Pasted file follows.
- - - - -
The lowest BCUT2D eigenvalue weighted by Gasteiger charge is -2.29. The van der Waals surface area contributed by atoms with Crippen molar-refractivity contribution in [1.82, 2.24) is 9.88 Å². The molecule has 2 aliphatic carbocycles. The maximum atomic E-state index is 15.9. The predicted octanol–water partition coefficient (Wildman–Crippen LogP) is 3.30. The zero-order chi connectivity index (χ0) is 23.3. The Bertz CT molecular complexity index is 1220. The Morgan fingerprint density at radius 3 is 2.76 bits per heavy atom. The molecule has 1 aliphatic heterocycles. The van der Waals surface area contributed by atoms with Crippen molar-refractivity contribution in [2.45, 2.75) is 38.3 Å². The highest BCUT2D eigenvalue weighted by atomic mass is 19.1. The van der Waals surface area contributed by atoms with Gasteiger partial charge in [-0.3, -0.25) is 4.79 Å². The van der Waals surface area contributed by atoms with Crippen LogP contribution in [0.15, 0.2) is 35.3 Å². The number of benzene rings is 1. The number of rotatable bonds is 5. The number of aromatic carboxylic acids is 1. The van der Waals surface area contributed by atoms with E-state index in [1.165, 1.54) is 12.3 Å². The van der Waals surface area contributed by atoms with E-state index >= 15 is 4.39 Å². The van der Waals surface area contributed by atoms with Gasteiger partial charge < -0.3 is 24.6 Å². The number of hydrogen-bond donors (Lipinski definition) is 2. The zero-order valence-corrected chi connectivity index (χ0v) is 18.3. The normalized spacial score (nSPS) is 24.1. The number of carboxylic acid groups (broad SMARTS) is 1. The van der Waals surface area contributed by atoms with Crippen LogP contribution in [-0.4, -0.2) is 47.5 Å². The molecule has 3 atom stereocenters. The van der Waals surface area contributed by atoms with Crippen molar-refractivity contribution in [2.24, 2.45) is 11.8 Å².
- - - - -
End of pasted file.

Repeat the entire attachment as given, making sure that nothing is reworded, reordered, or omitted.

The lowest BCUT2D eigenvalue weighted by Gasteiger charge is -2.29. The van der Waals surface area contributed by atoms with Crippen molar-refractivity contribution in [1.82, 2.24) is 9.88 Å². The molecule has 2 aliphatic carbocycles. The maximum atomic E-state index is 15.9. The predicted octanol–water partition coefficient (Wildman–Crippen LogP) is 3.30. The zero-order chi connectivity index (χ0) is 23.3. The Bertz CT molecular complexity index is 1220. The Morgan fingerprint density at radius 3 is 2.76 bits per heavy atom. The molecule has 1 aliphatic heterocycles. The van der Waals surface area contributed by atoms with Crippen molar-refractivity contribution in [2.45, 2.75) is 38.3 Å². The highest BCUT2D eigenvalue weighted by atomic mass is 19.1. The van der Waals surface area contributed by atoms with Gasteiger partial charge in [-0.3, -0.25) is 4.79 Å². The van der Waals surface area contributed by atoms with Crippen LogP contribution in [0.15, 0.2) is 35.3 Å². The number of benzene rings is 1. The number of rotatable bonds is 5. The number of aromatic carboxylic acids is 1. The van der Waals surface area contributed by atoms with E-state index in [1.165, 1.54) is 12.3 Å². The van der Waals surface area contributed by atoms with E-state index >= 15 is 4.39 Å². The van der Waals surface area contributed by atoms with Gasteiger partial charge < -0.3 is 24.6 Å². The number of hydrogen-bond donors (Lipinski definition) is 2. The zero-order valence-corrected chi connectivity index (χ0v) is 18.3. The normalized spacial score (nSPS) is 24.1. The number of carboxylic acid groups (broad SMARTS) is 1. The van der Waals surface area contributed by atoms with Crippen LogP contribution in [-0.4, -0.2) is 47.5 Å². The molecule has 3 atom stereocenters. The van der Waals surface area contributed by atoms with Crippen molar-refractivity contribution in [2.24, 2.45) is 11.8 Å².